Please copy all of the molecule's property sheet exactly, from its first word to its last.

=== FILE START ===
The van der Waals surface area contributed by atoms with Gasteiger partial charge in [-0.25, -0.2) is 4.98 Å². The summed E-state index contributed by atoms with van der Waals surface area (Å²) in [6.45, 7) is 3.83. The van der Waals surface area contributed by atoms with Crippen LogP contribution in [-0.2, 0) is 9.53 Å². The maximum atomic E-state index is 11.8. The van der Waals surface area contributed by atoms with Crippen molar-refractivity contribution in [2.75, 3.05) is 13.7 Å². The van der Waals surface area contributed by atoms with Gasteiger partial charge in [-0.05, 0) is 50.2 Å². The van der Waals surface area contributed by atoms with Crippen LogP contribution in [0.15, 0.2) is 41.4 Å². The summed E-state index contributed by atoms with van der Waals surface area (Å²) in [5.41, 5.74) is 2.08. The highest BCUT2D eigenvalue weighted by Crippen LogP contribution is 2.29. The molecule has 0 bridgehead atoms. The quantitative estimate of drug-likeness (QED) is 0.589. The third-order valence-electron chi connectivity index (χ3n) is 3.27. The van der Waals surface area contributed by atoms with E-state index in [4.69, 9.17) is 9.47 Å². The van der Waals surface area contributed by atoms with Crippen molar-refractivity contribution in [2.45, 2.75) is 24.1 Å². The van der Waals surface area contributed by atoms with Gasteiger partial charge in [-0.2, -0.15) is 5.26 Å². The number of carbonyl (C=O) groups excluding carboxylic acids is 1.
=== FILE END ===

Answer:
The van der Waals surface area contributed by atoms with Gasteiger partial charge in [-0.25, -0.2) is 4.98 Å². The summed E-state index contributed by atoms with van der Waals surface area (Å²) in [6.45, 7) is 3.83. The van der Waals surface area contributed by atoms with Crippen LogP contribution in [-0.2, 0) is 9.53 Å². The maximum atomic E-state index is 11.8. The van der Waals surface area contributed by atoms with Crippen molar-refractivity contribution in [2.75, 3.05) is 13.7 Å². The van der Waals surface area contributed by atoms with Gasteiger partial charge in [-0.05, 0) is 50.2 Å². The van der Waals surface area contributed by atoms with Crippen LogP contribution in [0.15, 0.2) is 41.4 Å². The summed E-state index contributed by atoms with van der Waals surface area (Å²) in [5.41, 5.74) is 2.08. The highest BCUT2D eigenvalue weighted by Crippen LogP contribution is 2.29. The molecule has 0 bridgehead atoms. The quantitative estimate of drug-likeness (QED) is 0.589. The third-order valence-electron chi connectivity index (χ3n) is 3.27. The van der Waals surface area contributed by atoms with E-state index in [4.69, 9.17) is 9.47 Å². The van der Waals surface area contributed by atoms with Crippen molar-refractivity contribution in [2.45, 2.75) is 24.1 Å². The van der Waals surface area contributed by atoms with Gasteiger partial charge in [-0.2, -0.15) is 5.26 Å². The number of carbonyl (C=O) groups excluding carboxylic acids is 1.